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Thursday, 22 August 1912


Senator CHATAWAY (Queensland) . - This Bill does not give us the least indication of what the Minister has said. Upon page 8, there is an item relating to stables and other buildings for military horses, for which £3,500 is provided, of which only £803 is a new vote.


Senator Pearce - In some of the States we have been looking round for the land, and consequently we have to obtain a revote.


Senator CHATAWAY - A similar item in respect of Queensland asks Parliament to appropriate .£3,000, of which £[480 represents a re- vote, and £[2,512 a new vote. Coming to South Australia-


Senator Pearce - The honorable senator will find a similar item in respect of each State.


Senator CHATAWAY - But in South Australia it is smothered up in this form, " Barracks, Quarters, Gun Parks, Pharmacy Stores, Stabling and other buildings for military horses, towards cost, £24,000."


Senator Pearce - There is a very simple explanation of that.


Senator CHATAWAY - The Minister is an expert in offering simple explanations.


Senator Pearce - In all the other States but South Australia we have a military head-quarters. In Adelaide we have not, and this year we propose to build one.


Senator CHATAWAY - And is the pharmacy attached to the stables?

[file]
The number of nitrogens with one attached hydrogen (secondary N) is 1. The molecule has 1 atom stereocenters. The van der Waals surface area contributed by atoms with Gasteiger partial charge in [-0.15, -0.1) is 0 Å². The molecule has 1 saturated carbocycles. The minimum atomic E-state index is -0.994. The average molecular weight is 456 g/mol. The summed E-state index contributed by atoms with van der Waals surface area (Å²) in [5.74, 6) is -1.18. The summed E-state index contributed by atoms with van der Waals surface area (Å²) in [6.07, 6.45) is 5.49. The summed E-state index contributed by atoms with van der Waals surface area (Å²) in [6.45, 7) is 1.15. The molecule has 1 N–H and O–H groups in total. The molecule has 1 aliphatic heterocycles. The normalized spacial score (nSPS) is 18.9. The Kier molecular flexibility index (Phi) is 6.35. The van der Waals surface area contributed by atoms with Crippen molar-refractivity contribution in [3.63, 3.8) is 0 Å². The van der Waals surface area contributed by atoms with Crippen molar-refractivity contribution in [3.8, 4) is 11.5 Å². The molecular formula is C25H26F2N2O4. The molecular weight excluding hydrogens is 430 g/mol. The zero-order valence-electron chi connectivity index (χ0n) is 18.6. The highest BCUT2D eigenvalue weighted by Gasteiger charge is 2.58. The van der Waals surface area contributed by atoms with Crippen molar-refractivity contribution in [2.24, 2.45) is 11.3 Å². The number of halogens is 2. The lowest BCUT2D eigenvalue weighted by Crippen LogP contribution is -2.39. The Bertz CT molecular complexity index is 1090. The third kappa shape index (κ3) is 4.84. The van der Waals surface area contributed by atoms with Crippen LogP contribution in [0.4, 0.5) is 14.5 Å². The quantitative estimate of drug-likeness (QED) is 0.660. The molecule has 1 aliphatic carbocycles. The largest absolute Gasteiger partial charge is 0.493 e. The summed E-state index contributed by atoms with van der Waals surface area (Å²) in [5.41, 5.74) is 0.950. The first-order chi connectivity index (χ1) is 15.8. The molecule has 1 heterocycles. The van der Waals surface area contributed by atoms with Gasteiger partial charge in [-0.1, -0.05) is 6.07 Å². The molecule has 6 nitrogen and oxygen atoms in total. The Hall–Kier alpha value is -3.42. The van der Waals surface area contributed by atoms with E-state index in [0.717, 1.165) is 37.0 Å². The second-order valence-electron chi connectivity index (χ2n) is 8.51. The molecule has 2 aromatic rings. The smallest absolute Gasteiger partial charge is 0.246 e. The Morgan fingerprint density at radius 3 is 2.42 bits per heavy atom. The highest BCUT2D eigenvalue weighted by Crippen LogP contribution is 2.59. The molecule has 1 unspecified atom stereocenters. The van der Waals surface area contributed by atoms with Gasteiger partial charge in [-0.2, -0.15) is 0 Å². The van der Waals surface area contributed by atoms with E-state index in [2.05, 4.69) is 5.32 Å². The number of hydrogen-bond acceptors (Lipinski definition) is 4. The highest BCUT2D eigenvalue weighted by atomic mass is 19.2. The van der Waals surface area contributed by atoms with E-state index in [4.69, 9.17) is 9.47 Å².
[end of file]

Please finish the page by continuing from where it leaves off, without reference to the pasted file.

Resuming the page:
Senator Pearce - Yes.


Senator CHATAWAY - If we are going to spend the sum of £[35.000 upon the stabling of horses, the Minister should tell us what the Government intend to do with those stables. The item appearing on these Estimates in respect of Tasmania relates only to the " acquisition of land for agistment of military horses." In the colder parts of Australia, the horses are to run free. If the Minister thinks that the Department is doing the right thing, he will have to answer for it if arrangements go wrong. Meanwhile, I am perfectly justified in drawing attention to the fact that £[35,000 is being spent either on the stabling or the agistment of horses, whilst the Minister has only given us the vague statement that it is a good thing for the Department to own its own horses instead of hiring them. I do not deny that. Probably it is the best thing for the Department to own its horses. I believe that we have 5,000 or 6,000 military horses. On these figures it will cost us about £[7 per head a year, merely for stabling and feeding them on grass. I do not think that the Government have yet taken Parliament into their confidence. They have not told us what is at the back of their skulls when they put forward proposals of this kind.







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